• Recommend all NAION pts be screened for OSA
          • Daytime sleepiness, noisy sleep, witnessed apneas
          • Pickwickian habitus (obese middle-aged men)
    • 42. NAION
      • Li (2007)
        • Matched case-control study of 73 NAION cases and 73 controls
        • Administered questionnaire that included the SA-SDQ
        • 22 (30.1%) cases and 13 (17.8%) controls had scores consistent with OSA
        • Conclude that patients with OSA are at increased risk of NAION
    • 43. OSA & the Eye
      • Obese middle-aged men
      • Excessive sleepiness Disruptive snoring Witnessed apneas
      • Ocular Manifestations
        • Asthenopia
        • CPAP-associated red eye
        • Floppy Eyelid Syndrome
        • NAION
        • Papilledema
        • Normal Tension Glaucoma
    • 44. Papilledema
      • Clinical Characteristics
        • Disc swelling associated with increased ICP
        • Symptoms of elevated ICP: Headache, tinnitus, TOV
        • Chronic papilledema (months) may lead to optic atrophy and vision loss
    • 45. Papilledema
      • Work-up
        • Urgent MRI or CT scan
        • Lumbar puncture if imaging normal
      • Idiopathic Intracranial Hypertension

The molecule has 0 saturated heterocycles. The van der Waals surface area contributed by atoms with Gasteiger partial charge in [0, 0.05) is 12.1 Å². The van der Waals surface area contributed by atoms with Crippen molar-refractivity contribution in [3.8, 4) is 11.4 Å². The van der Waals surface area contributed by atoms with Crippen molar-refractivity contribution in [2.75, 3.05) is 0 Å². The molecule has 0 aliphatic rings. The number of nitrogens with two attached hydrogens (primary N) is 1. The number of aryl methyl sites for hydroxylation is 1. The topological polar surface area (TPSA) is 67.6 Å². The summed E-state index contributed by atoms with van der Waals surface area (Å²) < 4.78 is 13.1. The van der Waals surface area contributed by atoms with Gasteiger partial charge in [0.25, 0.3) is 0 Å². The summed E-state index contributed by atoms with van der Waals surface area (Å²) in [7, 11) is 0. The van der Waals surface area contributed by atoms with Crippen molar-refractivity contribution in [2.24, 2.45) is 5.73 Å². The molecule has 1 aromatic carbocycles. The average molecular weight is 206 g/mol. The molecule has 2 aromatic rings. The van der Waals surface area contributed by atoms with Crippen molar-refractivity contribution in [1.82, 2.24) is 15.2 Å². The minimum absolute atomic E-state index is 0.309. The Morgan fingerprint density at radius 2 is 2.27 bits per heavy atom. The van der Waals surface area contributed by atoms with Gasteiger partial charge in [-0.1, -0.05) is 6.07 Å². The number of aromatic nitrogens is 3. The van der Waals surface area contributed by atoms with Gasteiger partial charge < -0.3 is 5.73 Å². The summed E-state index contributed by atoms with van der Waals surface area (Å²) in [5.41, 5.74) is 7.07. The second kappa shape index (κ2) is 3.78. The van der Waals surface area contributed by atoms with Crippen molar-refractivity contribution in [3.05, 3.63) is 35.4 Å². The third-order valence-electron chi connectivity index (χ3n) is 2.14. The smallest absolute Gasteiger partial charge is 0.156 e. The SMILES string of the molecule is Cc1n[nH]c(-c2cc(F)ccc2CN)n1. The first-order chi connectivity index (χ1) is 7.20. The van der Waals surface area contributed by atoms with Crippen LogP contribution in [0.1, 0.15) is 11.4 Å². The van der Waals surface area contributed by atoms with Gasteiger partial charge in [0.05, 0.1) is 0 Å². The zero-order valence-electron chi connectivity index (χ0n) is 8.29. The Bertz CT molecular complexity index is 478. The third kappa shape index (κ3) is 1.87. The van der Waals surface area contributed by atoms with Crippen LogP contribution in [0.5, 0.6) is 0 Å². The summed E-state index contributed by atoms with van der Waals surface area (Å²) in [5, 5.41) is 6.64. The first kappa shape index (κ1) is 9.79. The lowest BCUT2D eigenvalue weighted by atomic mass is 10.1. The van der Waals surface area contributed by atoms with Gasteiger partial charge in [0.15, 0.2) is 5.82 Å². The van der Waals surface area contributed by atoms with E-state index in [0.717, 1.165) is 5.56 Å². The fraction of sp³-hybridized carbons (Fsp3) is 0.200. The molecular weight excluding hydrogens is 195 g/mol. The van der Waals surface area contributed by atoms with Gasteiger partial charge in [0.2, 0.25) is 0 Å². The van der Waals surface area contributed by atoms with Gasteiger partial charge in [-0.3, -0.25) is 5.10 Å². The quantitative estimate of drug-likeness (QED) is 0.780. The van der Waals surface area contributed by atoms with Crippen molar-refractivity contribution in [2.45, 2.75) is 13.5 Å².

• “ Pseudotumor cerebri”
        • Syndrome of elevated ICP, papilledema, normal MRI/CT, normal CSF
        • Secondary pseudotumor cerebri syndromes
          • Venous sinus thrombosis, vitamin A toxicity, COPD, OSA
        • Tx: Diamox 250mg po QID , Underlying cause if known
    • 46. Papilledema
      • Relation to OSA
        • 4 pts with vision loss, unexplained disc edema and OSA
        • ICP is normal during the day but elevated at night
          • Apneas were occurring despite CPAP – require surgical tx
        • Hypercapnia-induced cerebral vasodilatation elevates ICP
          • Intermittent ↑ ICP can cause sustained papilledema
        • Papilledema resolved with successful tx of OSA
    • 47. OSA & the Eye
      • Obese middle-aged men
      • Excessive sleepiness Disruptive snoring Witnessed apneas
      • Ocular Manifestations
        • Asthenopia
        • CPAP-associated red eye
        • Floppy Eyelid Syndrome
        • NAION
        • Papilledema
        • Normal Tension Glaucoma
    • 48. Normal Tension Glaucoma
      • Clinical Characteristics
        • Probably a variant of COAG
        • IOP is never documented above 21 mmHg
        • Peripapillary hemorrhages may be more frequent
        • Peripapillary atrophy may be more marked
        • VF defects tend to be deeper and more localized
    • 49. Normal Tension Glaucoma